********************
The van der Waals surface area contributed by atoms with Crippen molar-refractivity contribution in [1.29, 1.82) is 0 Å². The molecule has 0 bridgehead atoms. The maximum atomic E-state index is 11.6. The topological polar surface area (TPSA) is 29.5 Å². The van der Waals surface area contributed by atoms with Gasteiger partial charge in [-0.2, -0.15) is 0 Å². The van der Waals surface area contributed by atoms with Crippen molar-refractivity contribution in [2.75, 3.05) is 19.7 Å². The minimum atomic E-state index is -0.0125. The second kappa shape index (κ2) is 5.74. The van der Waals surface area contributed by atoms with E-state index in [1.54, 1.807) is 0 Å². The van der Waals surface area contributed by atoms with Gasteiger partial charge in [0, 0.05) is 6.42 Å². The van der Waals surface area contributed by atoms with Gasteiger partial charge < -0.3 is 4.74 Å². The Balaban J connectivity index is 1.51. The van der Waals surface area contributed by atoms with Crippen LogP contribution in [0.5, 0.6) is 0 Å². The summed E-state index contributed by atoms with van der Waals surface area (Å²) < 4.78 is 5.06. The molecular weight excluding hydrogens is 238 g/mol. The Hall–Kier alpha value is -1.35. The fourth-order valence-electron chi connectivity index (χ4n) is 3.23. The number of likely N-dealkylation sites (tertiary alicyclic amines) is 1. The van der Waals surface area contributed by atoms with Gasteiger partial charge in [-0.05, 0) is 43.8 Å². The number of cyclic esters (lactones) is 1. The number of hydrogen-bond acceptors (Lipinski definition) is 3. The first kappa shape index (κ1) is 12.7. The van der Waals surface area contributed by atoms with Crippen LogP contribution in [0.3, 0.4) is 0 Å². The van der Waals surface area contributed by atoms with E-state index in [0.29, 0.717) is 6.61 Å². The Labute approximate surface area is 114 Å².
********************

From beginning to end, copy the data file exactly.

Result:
The van der Waals surface area contributed by atoms with Crippen molar-refractivity contribution in [1.29, 1.82) is 0 Å². The molecule has 0 bridgehead atoms. The maximum atomic E-state index is 11.6. The topological polar surface area (TPSA) is 29.5 Å². The van der Waals surface area contributed by atoms with Gasteiger partial charge in [-0.2, -0.15) is 0 Å². The van der Waals surface area contributed by atoms with Crippen molar-refractivity contribution in [2.75, 3.05) is 19.7 Å². The minimum atomic E-state index is -0.0125. The second kappa shape index (κ2) is 5.74. The van der Waals surface area contributed by atoms with E-state index in [1.54, 1.807) is 0 Å². The van der Waals surface area contributed by atoms with Gasteiger partial charge in [0, 0.05) is 6.42 Å². The van der Waals surface area contributed by atoms with Gasteiger partial charge < -0.3 is 4.74 Å². The Balaban J connectivity index is 1.51. The van der Waals surface area contributed by atoms with Crippen LogP contribution in [0.5, 0.6) is 0 Å². The summed E-state index contributed by atoms with van der Waals surface area (Å²) < 4.78 is 5.06. The molecular weight excluding hydrogens is 238 g/mol. The Hall–Kier alpha value is -1.35. The fourth-order valence-electron chi connectivity index (χ4n) is 3.23. The number of likely N-dealkylation sites (tertiary alicyclic amines) is 1. The van der Waals surface area contributed by atoms with Gasteiger partial charge in [-0.05, 0) is 43.8 Å². The number of cyclic esters (lactones) is 1. The number of hydrogen-bond acceptors (Lipinski definition) is 3. The first kappa shape index (κ1) is 12.7. The van der Waals surface area contributed by atoms with Crippen LogP contribution in [0.3, 0.4) is 0 Å². The van der Waals surface area contributed by atoms with E-state index in [0.29, 0.717) is 6.61 Å². The Labute approximate surface area is 114 Å².